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making general statements about a group or population’ of items on the basis of imperfect information about that group. For example, we may be interested in trying to know in advance who will win the next General Election. By taking a random sample of voters we may obtain information on voting intentions, but this information is imperfect since it does not describe with certainty what all the voters will in fact do. Nevertheless, it is possible to generalize about the population on the basis of the sample. The techniques of statistical inference are primarily concerned with the question of the degree of confidence which can be placed on the generalizations and the margins of error which may be involved. In this they rely heavily on methods of probability theory. It is rarely possible, especially in economics, to obtain perfect information about the group of things under study; since it is however desirable to examine relationships, test hypotheses and make measurements for the group as a whole, techniques of statistical inference have become extremely important.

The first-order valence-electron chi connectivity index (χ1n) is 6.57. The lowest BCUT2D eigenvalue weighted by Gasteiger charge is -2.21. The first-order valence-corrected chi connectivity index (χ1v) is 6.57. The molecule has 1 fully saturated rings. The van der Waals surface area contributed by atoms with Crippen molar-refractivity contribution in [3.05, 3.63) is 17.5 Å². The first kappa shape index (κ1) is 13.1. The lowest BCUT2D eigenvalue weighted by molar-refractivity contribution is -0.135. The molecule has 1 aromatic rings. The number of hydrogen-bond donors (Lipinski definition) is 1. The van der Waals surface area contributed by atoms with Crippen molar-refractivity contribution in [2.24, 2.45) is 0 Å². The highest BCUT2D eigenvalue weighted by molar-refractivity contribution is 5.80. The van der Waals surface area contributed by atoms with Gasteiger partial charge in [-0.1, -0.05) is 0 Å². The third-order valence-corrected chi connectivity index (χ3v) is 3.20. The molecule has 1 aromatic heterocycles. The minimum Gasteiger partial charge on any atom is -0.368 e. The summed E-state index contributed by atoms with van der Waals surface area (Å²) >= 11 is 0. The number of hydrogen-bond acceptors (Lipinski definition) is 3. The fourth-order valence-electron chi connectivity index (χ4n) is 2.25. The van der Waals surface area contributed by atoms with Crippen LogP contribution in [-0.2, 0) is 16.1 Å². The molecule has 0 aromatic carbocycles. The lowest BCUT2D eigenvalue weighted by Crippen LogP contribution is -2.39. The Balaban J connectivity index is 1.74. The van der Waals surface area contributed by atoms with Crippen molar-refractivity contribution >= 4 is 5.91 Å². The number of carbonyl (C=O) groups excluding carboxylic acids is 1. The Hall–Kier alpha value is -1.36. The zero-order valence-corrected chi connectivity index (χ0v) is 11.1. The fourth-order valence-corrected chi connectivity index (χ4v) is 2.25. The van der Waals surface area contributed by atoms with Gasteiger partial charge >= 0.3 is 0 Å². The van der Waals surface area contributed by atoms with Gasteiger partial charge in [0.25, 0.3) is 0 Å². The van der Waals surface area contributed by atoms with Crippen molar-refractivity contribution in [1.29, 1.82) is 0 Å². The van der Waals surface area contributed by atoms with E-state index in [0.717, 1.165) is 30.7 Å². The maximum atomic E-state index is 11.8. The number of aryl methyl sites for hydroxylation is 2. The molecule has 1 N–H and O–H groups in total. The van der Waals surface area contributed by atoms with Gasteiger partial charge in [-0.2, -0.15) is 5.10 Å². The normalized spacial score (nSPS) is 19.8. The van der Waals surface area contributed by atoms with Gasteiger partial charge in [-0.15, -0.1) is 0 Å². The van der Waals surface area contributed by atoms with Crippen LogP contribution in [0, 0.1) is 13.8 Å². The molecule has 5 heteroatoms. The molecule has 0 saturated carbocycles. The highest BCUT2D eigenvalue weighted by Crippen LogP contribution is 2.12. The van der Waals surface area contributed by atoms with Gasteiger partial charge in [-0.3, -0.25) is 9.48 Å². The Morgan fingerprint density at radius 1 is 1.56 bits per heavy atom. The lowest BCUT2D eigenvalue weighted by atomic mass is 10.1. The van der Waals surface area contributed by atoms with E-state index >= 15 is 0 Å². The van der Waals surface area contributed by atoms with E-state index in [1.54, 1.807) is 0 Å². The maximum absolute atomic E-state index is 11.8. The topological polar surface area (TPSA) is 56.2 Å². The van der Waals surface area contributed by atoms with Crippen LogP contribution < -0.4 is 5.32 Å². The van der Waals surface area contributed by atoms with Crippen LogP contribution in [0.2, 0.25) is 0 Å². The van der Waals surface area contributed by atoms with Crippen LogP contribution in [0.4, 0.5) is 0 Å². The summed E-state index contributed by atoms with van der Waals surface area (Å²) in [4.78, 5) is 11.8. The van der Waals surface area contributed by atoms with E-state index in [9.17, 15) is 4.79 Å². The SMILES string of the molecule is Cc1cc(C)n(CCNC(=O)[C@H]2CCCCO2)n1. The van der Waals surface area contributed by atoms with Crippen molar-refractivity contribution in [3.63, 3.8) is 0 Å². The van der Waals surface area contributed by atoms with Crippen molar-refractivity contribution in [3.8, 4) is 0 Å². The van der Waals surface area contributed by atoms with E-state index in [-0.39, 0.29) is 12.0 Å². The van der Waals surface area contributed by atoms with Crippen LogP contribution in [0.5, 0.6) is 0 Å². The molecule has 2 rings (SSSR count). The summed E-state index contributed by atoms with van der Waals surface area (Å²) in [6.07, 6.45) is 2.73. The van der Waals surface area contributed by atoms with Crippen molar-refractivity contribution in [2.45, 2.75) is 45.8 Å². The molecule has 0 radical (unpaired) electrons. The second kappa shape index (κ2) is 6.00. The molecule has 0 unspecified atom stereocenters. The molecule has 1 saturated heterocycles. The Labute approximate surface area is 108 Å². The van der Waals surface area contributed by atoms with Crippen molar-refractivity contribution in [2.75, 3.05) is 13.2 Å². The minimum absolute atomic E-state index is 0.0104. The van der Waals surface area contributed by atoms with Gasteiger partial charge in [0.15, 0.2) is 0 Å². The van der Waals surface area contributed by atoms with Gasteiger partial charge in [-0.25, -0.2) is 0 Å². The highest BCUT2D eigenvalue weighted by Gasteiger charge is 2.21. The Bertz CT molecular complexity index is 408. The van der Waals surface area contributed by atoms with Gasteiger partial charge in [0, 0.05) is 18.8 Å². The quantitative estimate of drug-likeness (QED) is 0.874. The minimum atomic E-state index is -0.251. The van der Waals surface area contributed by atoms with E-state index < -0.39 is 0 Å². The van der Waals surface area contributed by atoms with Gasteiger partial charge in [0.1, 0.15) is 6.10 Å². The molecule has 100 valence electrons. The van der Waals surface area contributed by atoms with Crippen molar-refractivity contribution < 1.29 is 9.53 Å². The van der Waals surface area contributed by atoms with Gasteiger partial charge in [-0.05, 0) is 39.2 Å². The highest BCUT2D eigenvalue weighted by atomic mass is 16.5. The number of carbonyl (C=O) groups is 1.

Steady-state growth. A state in which the rates of growth of the variables in an economic system remain constant over time. Take for example an economy consisting simply of firms and households (no government, no foreign trade), where firms receive consumers’ expenditure in return for goods and pay this back to households in return for productive services: households spend part of what firms pay them on consumption expenditure and save the rest, while firms spend on new investment exactly the same amount as households save. If national income, consumption expenditures, saving and investment expenditures were all now growing at, say, 5 per cent per annum, every year without change, then we would say that the economy was in steady-state growth. It need not be the case that the growth rates of the variables are all equal (although theory tells us that in this simple example they would be), but the growth rate of each variable must be constant through time for steady-state growth to exist. The steady-state solution is generally the starting-point in the analysis of most models of economic growth. It therefore fulfils much the same role as the concept of equilibrium in static theory: as a useful theoretical abstraction which may hardly ever be realized in practice.
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